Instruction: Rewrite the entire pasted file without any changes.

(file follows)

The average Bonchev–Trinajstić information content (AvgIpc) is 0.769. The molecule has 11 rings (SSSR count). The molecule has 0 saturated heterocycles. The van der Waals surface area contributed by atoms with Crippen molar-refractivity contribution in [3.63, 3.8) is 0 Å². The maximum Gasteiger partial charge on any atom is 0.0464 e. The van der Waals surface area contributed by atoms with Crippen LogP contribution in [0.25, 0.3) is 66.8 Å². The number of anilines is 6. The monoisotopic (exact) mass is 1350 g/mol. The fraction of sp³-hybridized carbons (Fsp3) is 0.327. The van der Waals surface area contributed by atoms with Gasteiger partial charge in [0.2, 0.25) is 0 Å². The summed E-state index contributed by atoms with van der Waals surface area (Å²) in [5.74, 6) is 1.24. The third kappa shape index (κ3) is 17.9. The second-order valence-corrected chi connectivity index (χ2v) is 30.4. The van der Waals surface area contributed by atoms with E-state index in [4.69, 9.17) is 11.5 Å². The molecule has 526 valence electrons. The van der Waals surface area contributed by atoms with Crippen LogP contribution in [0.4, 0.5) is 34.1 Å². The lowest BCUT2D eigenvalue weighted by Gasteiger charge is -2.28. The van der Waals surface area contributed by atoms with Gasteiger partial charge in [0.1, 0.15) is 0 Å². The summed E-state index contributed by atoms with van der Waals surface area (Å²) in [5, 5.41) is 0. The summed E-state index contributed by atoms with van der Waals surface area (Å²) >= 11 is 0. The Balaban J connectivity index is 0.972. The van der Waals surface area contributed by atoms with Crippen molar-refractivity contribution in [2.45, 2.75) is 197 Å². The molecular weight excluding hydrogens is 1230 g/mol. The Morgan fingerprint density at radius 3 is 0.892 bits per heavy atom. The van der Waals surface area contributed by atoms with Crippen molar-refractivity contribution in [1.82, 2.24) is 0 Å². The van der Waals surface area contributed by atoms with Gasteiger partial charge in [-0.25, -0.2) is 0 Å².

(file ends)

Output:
The average Bonchev–Trinajstić information content (AvgIpc) is 0.769. The molecule has 11 rings (SSSR count). The molecule has 0 saturated heterocycles. The van der Waals surface area contributed by atoms with Crippen molar-refractivity contribution in [3.63, 3.8) is 0 Å². The maximum Gasteiger partial charge on any atom is 0.0464 e. The van der Waals surface area contributed by atoms with Crippen LogP contribution in [0.25, 0.3) is 66.8 Å². The number of anilines is 6. The monoisotopic (exact) mass is 1350 g/mol. The fraction of sp³-hybridized carbons (Fsp3) is 0.327. The van der Waals surface area contributed by atoms with Gasteiger partial charge in [0.2, 0.25) is 0 Å². The summed E-state index contributed by atoms with van der Waals surface area (Å²) in [5.74, 6) is 1.24. The third kappa shape index (κ3) is 17.9. The second-order valence-corrected chi connectivity index (χ2v) is 30.4. The van der Waals surface area contributed by atoms with E-state index in [4.69, 9.17) is 11.5 Å². The molecule has 526 valence electrons. The van der Waals surface area contributed by atoms with Crippen LogP contribution in [0.4, 0.5) is 34.1 Å². The lowest BCUT2D eigenvalue weighted by Gasteiger charge is -2.28. The van der Waals surface area contributed by atoms with Gasteiger partial charge in [0.1, 0.15) is 0 Å². The summed E-state index contributed by atoms with van der Waals surface area (Å²) in [5, 5.41) is 0. The summed E-state index contributed by atoms with van der Waals surface area (Å²) >= 11 is 0. The Balaban J connectivity index is 0.972. The van der Waals surface area contributed by atoms with Crippen molar-refractivity contribution in [2.45, 2.75) is 197 Å². The molecular weight excluding hydrogens is 1230 g/mol. The Morgan fingerprint density at radius 3 is 0.892 bits per heavy atom. The van der Waals surface area contributed by atoms with Crippen molar-refractivity contribution in [1.82, 2.24) is 0 Å². The van der Waals surface area contributed by atoms with Gasteiger partial charge in [-0.25, -0.2) is 0 Å².